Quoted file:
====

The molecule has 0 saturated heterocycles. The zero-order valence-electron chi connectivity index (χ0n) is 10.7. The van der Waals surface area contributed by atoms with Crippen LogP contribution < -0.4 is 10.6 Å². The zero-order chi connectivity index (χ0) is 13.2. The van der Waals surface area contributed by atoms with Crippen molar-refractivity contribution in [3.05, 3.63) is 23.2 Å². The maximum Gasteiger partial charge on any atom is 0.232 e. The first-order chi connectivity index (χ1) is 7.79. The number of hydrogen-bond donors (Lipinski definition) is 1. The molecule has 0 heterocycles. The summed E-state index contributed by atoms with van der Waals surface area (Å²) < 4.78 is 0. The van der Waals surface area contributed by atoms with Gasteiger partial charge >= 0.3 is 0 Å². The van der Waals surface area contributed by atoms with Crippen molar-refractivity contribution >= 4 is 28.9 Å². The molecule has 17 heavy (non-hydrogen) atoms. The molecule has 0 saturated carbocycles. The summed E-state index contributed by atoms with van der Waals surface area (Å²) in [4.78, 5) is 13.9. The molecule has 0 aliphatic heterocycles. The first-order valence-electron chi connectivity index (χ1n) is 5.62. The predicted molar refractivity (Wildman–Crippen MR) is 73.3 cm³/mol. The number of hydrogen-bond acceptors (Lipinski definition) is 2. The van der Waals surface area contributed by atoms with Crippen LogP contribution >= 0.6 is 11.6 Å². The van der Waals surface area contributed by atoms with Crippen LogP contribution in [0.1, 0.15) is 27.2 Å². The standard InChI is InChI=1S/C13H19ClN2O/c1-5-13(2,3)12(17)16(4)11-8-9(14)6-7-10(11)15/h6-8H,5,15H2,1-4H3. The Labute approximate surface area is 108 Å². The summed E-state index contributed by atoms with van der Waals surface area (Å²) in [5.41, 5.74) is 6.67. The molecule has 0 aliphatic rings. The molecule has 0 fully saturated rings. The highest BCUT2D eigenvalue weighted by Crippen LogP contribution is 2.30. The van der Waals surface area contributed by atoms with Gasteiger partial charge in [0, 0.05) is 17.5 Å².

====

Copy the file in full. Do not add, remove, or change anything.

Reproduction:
The molecule has 0 saturated heterocycles. The zero-order valence-electron chi connectivity index (χ0n) is 10.7. The van der Waals surface area contributed by atoms with Crippen LogP contribution < -0.4 is 10.6 Å². The zero-order chi connectivity index (χ0) is 13.2. The van der Waals surface area contributed by atoms with Crippen molar-refractivity contribution in [3.05, 3.63) is 23.2 Å². The maximum Gasteiger partial charge on any atom is 0.232 e. The first-order chi connectivity index (χ1) is 7.79. The number of hydrogen-bond donors (Lipinski definition) is 1. The molecule has 0 heterocycles. The summed E-state index contributed by atoms with van der Waals surface area (Å²) < 4.78 is 0. The van der Waals surface area contributed by atoms with Gasteiger partial charge >= 0.3 is 0 Å². The van der Waals surface area contributed by atoms with Crippen molar-refractivity contribution >= 4 is 28.9 Å². The molecule has 17 heavy (non-hydrogen) atoms. The molecule has 0 saturated carbocycles. The summed E-state index contributed by atoms with van der Waals surface area (Å²) in [4.78, 5) is 13.9. The molecule has 0 aliphatic heterocycles. The first-order valence-electron chi connectivity index (χ1n) is 5.62. The predicted molar refractivity (Wildman–Crippen MR) is 73.3 cm³/mol. The number of hydrogen-bond acceptors (Lipinski definition) is 2. The van der Waals surface area contributed by atoms with Crippen LogP contribution >= 0.6 is 11.6 Å². The van der Waals surface area contributed by atoms with Crippen LogP contribution in [0.1, 0.15) is 27.2 Å². The standard InChI is InChI=1S/C13H19ClN2O/c1-5-13(2,3)12(17)16(4)11-8-9(14)6-7-10(11)15/h6-8H,5,15H2,1-4H3. The Labute approximate surface area is 108 Å². The summed E-state index contributed by atoms with van der Waals surface area (Å²) in [5.41, 5.74) is 6.67. The molecule has 0 aliphatic rings. The molecule has 0 fully saturated rings. The highest BCUT2D eigenvalue weighted by Crippen LogP contribution is 2.30. The van der Waals surface area contributed by atoms with Gasteiger partial charge in [0, 0.05) is 17.5 Å².